From the story by BND staff writer Elizabeth Donald:
"University officials confirmed that recently a committee was formed tore-examine the station's format and structure. "So far the university has declined to release any details about the committee or its deliberations, and rumors are spreading."..."There has been a committee set up to look at the radio station, but at this point there is no plan to pull the plug," (University spokeswoman Bethany) Forsythe said. "They're looking at ways to attract more listeners and make it more attractive to people, but there has been no decision made at this point."In another story published Friday by the St. Louis Beacon, the chair of the committee is identified as John Danley, acting dean of the College of Arts and Sciences. The Beacon story, written by Beacon staffer Dale Singer, says Danley also "declined to elaborate on what it may have recommended or to speculate on what decision may be made about the station."
Rumors have ranged from changing the all-jazz station to an all-sports format or selling it to a private company. Station director Frank Akers declined comment on the station's future until the committee's decision is announced.
Forsythe confirmed that the committee had made a recommendation to Chancellor Vaughn Vandegrift, but "there will be more discussion before we can say anything." Vandegrift could not be reached for comment."
Both articles also make reference to a Facebook group called "Save 88.7 The Jazz Station," which, as of late Monday night, has 25 comments posted and a total of 556 members.
Unfortunately, the "Save 88.7" page contains some factual errors. Chancellor Vandegrift is not "new," having been in his current job since 2004. Also, as far as can be determined, he has not said "he wants to turn 88.7 into an all sports and rock radio station to reach a “younger” audience." Looking at speeches, news reports and other publicly available statements, Vandegrift appears to have said nothing at all about WSIE for public consumption in the five years he's been at SIU-E. .
The "Save 88.7" page also says that WSIE "is also the only way to hear about many live, jazz performances in the St. Louis area," which suggests that there are no other sources of information about live jazz in St. Louis. With this Web site as Exhibit A, yr. humble StLJN editor obviously would beg to differ with that assertion, and I'm guessing a few other folks involved in local radio and/or newspapers might, too.
Still, as a jazz fan, I certainly do agree with the page's underlying sentiment that a change in format at WSIE would be a major loss to the local jazz community and to the St. Louis metropolitan area in general.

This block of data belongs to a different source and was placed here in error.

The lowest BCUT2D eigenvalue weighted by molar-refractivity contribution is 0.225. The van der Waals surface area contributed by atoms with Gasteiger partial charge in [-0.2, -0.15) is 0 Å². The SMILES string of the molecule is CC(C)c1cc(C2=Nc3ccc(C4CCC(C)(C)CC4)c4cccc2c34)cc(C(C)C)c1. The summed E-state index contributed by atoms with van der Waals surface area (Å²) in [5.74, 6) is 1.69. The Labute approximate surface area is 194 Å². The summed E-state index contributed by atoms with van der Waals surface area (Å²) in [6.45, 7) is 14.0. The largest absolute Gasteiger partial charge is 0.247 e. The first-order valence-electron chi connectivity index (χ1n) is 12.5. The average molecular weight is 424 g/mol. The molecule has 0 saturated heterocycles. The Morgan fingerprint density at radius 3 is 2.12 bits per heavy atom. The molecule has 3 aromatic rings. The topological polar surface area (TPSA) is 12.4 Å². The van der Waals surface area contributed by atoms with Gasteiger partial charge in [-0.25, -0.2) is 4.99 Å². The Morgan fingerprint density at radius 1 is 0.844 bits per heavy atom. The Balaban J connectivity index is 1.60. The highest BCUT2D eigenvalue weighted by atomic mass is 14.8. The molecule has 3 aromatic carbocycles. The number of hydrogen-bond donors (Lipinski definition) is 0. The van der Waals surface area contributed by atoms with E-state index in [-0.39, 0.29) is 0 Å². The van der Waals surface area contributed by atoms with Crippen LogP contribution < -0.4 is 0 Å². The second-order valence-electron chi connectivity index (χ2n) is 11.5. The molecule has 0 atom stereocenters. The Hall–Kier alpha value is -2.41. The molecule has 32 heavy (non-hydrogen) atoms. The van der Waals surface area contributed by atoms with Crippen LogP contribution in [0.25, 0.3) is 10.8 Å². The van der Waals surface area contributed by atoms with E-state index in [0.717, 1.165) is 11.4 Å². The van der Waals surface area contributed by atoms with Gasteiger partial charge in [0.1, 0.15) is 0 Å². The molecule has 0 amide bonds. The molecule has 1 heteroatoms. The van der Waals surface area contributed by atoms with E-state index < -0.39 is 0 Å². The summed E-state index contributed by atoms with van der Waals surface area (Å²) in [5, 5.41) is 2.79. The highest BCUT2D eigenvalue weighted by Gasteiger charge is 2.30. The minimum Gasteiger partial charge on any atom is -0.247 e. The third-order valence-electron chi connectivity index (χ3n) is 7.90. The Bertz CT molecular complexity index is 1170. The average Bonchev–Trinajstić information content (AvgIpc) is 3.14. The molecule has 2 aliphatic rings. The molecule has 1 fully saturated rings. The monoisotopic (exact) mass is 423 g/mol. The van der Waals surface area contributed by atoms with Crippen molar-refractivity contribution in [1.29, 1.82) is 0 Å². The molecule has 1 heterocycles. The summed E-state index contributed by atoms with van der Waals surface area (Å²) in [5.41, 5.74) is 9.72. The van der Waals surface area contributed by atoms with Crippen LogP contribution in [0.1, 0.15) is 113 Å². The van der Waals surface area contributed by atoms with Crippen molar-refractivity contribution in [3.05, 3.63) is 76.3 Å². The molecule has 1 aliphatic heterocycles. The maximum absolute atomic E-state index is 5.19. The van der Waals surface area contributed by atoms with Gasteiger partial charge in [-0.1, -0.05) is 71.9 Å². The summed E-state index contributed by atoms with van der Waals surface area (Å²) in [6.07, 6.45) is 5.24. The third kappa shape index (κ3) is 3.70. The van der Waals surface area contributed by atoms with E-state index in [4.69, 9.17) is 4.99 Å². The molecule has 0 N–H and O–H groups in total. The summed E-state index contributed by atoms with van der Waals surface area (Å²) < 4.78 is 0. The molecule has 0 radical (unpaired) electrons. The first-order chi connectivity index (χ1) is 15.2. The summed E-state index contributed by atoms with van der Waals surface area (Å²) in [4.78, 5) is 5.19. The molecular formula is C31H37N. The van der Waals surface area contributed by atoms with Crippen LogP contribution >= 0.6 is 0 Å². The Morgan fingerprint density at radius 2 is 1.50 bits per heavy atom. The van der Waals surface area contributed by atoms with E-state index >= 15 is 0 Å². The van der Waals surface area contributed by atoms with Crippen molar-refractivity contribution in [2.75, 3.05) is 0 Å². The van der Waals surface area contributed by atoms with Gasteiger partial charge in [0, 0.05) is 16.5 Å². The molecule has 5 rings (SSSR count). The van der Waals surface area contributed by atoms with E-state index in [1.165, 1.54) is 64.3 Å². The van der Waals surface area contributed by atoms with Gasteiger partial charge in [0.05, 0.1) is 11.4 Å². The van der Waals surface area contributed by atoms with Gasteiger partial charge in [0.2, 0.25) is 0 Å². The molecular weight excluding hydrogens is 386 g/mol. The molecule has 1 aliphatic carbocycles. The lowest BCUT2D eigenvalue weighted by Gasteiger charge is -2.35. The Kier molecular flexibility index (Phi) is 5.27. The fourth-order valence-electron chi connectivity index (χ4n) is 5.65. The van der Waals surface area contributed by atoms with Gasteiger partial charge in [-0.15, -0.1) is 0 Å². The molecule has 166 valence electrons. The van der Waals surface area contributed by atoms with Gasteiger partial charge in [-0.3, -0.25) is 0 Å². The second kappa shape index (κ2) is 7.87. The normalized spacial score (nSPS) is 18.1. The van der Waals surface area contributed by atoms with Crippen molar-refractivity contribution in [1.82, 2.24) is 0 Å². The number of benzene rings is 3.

Certainly, University officials have not just the right, but the obligation, to make wise use of the institution's resources, and there's nothing inherently wrong with forming a committee to study an issue.However, the University's lack of transparency to date about the process is, at the very least, troubling.
As a publicly funded institution, SIU-E has many stakeholders, from Illinois taxpayers to its faculty, staff and students. Those stakeholders deserve to know what's going on, as do WSIE's listeners, and to have input into the station's eventual fate. Right now, there are too many answered questions: Who are the other members of the committee? What specifically was their charge? What sources of data did they use? Who did they interview? What other information did they obtain, and from where? What criteria were used to evaluate the information they discovered, and to reach a decision? If SIU-E wants its constiuencies and the larger community to accept changes at WSIE, they need to answer these questions quickly, candidly and completely.
Consider also that any format change likely would put WSIE into direct competition with several better-established and better-funded competitors. In particular, the St. Louis radio market would appear to already have a surfeit of both rock music and sports talk stations, but other formats such as country, hip-hop/urban, and news/talk all have established leaders, too. Moreover, given the current economic downturn, the depressed market for advertising time, and the fact that big radio chains like Clear Channel are cutting staff and, in some cases, selling off stations they bought just a few years ago, it also would seem to be an inopportune time to try to sell the station.
Perhaps the best thing the University could do with WSIE is to give it more resources. From what I can tell, the station seems to operate with a very small staff and limited budget. Perhaps they could hire a full-time development director, and use some of the time-honored fundraising methods employed by other public broadcasters, such as membership drives and corporate sponsorships. The money raised could be used to upgrade the station's signal, to do more promotion, and to decrease the reliance on syndicated programming by employing more local on-air talent, both student and professional.
People in St. Louis have shown over the years that they will support public broadcasting with their hard-earned dollars, and WSIE already has a unique and significant role in the community. With more financial support and a bit of TLC, "The Jazz Station" could grow, prosper and continue to serve SIU-E and St. Louis for many years to come.